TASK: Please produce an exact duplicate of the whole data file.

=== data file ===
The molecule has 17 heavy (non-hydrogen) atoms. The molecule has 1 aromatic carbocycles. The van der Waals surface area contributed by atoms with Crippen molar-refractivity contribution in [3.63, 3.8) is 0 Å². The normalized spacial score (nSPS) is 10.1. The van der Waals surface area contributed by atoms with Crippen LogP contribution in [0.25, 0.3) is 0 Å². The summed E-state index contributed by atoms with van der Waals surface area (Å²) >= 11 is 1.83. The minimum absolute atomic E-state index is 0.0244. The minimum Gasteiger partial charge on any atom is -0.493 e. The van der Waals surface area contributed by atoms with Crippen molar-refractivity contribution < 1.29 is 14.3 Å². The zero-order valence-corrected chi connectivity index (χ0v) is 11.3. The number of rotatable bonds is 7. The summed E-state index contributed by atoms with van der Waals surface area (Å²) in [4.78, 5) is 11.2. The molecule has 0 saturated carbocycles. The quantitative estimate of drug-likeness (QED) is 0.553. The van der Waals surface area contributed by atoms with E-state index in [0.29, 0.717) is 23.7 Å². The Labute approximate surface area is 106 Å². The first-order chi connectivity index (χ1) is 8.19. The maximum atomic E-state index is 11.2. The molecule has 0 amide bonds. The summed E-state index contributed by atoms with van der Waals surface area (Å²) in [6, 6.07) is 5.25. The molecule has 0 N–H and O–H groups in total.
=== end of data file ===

The molecule has 17 heavy (non-hydrogen) atoms. The molecule has 1 aromatic carbocycles. The van der Waals surface area contributed by atoms with Crippen molar-refractivity contribution in [3.63, 3.8) is 0 Å². The normalized spacial score (nSPS) is 10.1. The van der Waals surface area contributed by atoms with Crippen LogP contribution in [0.25, 0.3) is 0 Å². The summed E-state index contributed by atoms with van der Waals surface area (Å²) >= 11 is 1.83. The minimum absolute atomic E-state index is 0.0244. The minimum Gasteiger partial charge on any atom is -0.493 e. The van der Waals surface area contributed by atoms with Crippen molar-refractivity contribution < 1.29 is 14.3 Å². The zero-order valence-corrected chi connectivity index (χ0v) is 11.3. The number of rotatable bonds is 7. The summed E-state index contributed by atoms with van der Waals surface area (Å²) in [4.78, 5) is 11.2. The molecule has 0 saturated carbocycles. The quantitative estimate of drug-likeness (QED) is 0.553. The van der Waals surface area contributed by atoms with E-state index in [0.29, 0.717) is 23.7 Å². The Labute approximate surface area is 106 Å². The first-order chi connectivity index (χ1) is 8.19. The maximum atomic E-state index is 11.2. The molecule has 0 amide bonds. The summed E-state index contributed by atoms with van der Waals surface area (Å²) in [6, 6.07) is 5.25. The molecule has 0 N–H and O–H groups in total.